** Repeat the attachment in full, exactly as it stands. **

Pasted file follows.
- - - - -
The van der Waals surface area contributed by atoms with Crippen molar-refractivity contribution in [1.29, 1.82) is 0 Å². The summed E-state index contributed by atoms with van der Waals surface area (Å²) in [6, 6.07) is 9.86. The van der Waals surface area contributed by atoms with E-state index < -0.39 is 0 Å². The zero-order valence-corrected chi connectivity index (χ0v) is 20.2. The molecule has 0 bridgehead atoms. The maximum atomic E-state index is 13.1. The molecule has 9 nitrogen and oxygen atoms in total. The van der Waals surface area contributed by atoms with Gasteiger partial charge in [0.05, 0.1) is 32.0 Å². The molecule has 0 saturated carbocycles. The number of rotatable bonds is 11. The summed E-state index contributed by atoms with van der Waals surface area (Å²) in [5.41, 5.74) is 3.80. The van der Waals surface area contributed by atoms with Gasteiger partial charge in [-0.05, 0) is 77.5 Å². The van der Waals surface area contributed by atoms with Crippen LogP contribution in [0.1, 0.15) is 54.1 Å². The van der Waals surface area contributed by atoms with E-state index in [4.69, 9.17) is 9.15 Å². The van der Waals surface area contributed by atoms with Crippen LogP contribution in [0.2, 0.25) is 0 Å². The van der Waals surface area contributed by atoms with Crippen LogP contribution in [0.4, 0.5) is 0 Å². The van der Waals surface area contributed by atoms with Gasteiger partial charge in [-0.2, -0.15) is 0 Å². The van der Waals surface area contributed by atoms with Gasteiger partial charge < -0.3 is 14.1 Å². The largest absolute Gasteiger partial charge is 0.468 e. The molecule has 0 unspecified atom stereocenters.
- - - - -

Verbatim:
The van der Waals surface area contributed by atoms with Crippen molar-refractivity contribution in [1.29, 1.82) is 0 Å². The summed E-state index contributed by atoms with van der Waals surface area (Å²) in [6, 6.07) is 9.86. The van der Waals surface area contributed by atoms with E-state index < -0.39 is 0 Å². The zero-order valence-corrected chi connectivity index (χ0v) is 20.2. The molecule has 0 bridgehead atoms. The maximum atomic E-state index is 13.1. The molecule has 9 nitrogen and oxygen atoms in total. The van der Waals surface area contributed by atoms with Gasteiger partial charge in [0.05, 0.1) is 32.0 Å². The molecule has 0 saturated carbocycles. The number of rotatable bonds is 11. The summed E-state index contributed by atoms with van der Waals surface area (Å²) in [5.41, 5.74) is 3.80. The van der Waals surface area contributed by atoms with Gasteiger partial charge in [-0.05, 0) is 77.5 Å². The van der Waals surface area contributed by atoms with Crippen LogP contribution in [0.1, 0.15) is 54.1 Å². The van der Waals surface area contributed by atoms with E-state index in [4.69, 9.17) is 9.15 Å². The van der Waals surface area contributed by atoms with Crippen LogP contribution in [0.2, 0.25) is 0 Å². The van der Waals surface area contributed by atoms with Crippen LogP contribution in [0.4, 0.5) is 0 Å². The van der Waals surface area contributed by atoms with Gasteiger partial charge in [-0.2, -0.15) is 0 Å². The van der Waals surface area contributed by atoms with Gasteiger partial charge < -0.3 is 14.1 Å². The largest absolute Gasteiger partial charge is 0.468 e. The molecule has 0 unspecified atom stereocenters.